The Sunday Salon

Happy Sunday everyone!  I feel like I have been out of the loop for weeks, possibly months.  In reality, it has just been since Wednesday.  I am happy to say I am now a married woman, as well as a stepmom.  I was married this past Thursday in New Orleans and am now sitting in the NO airport as we wait for our delayed flight to get here and board.

For anyone who has never been to New Orleans, I urge you to go–it’s a must!  This was my husband’s (wow–how weird is that that he is my husband!) first trip there, as well as the first trip for most of our friends who came.  It is a city unlike any other.  First of all, you can carry alcohol on the streets.  I suppose that could be a recipe for disaster but I swear, it’s a non stop party and we are only now just starting to recover.

Suffice it to say, I did NOT get much reading done.  I finished Murder on the Orient Express, by Agatha Christie, on the flight to NO and then I began The Girl Who Kicked the Hornet’s Nest, by Stieg Larsson.  But then we got to NO and I did not read any of my book for the rest of Wednesday . . . Thursday . . . Friday . . . or Saturday!  Yes, you read that right–I did not read a single word while on vacation.  I don’t think I have gone that long without reading in years and years.  It was strange but I actually didn’t miss is.  There was just too much other stuff going on.  Now I am trying to get back into the swing of things, so I am sure my reading will pick back up.  Watch for my Classics Circuit post this coming Tuesday–my very first book by Christie!

And now, I leave you all to have a wonderful, hopefully lazy, Sunday.  We’ll be flying for the rest of the day, but nevertheless I hope to be reading a lot today.  And here’s a wedding picture!

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Book Review: The Immortal Life of Henrietta Lacks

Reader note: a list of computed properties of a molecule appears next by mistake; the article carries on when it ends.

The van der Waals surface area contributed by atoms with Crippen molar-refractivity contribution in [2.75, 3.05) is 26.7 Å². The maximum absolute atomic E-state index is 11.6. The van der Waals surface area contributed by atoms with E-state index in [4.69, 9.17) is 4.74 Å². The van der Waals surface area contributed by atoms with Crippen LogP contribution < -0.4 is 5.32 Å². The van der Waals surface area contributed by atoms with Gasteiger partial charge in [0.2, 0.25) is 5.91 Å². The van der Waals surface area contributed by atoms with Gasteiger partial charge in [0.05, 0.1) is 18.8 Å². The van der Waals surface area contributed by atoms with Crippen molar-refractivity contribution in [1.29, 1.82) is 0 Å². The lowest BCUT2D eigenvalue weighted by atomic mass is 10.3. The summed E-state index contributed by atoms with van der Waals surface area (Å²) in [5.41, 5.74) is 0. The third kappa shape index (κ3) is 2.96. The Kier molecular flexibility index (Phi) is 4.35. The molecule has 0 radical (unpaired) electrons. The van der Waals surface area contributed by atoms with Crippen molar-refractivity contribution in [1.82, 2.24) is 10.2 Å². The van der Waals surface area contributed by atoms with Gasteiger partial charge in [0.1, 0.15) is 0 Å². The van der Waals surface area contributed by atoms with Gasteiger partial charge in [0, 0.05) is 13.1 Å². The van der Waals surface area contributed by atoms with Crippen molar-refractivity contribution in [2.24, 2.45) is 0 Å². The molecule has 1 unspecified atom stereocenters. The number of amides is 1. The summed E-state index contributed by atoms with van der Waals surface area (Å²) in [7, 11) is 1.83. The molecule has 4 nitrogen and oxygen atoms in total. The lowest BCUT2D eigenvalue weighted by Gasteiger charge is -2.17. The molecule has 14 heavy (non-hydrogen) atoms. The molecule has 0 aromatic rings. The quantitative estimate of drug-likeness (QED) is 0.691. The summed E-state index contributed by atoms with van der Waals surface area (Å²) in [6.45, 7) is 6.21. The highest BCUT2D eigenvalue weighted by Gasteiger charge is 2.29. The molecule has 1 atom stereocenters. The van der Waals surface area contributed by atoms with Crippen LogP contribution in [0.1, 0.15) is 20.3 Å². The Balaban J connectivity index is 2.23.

The Immortal Life of Henrietta Lacks

Rebecca Skloot

Crown

384 pages

I’m not averse to non-fiction if it’s readable, but I admit I was skeptical about The Immortal Life of Henrietta Lacks straight off the bat.  How can a book about science–specifically cells–be readable?  So I didn’t give the book a lot of consideration.  But then I saw The Immortal Life all over the blogosphere and I figured I’d better give it a chance.  Fast forward a few weeks later when I finally got a copy from my library (I was about #170 on the holds list).  The check out time for the book was only two weeks, so I figured I’d better get cracking.  Once I picked it up, I barely put it down. 

Henrietta Lacks was a poor lack woman who discovered she had cervical cancer when she was a young mother in her thirties.  Despite the radiation she went through, the cancer soon spread, killing Henrietta within a year and leaving her five children motherless.

That would have been the end of the story had a doctor not taken Henrietta’s cells and discovered that the cells continued growing and mutating furiously.  Since that time, Henrietta’s cells have been used for countless medical testing and experiments that have made serious advances in the world of medicine.  Unfortunately, her family had no idea that Henrietta’s cells were everywhere–their reactions were mixed when they discovered what was going on.  On the one hand, their mother was saving lives every day.  At the same time, they didn’t know exactly what was being done with her cells.  They felt that there mother may have been exploited by scientists while she was not being given proper recognition for the woman she was.  She had lost her human characteristics and was seen only as HeLa–the cells that were taken from her.  Not to mention the fact that the Lackses had no medical care and could not even afford the procedures that their mother’s cells had helped create.  None of the money made off of the HeLa cells were given to the Lackses.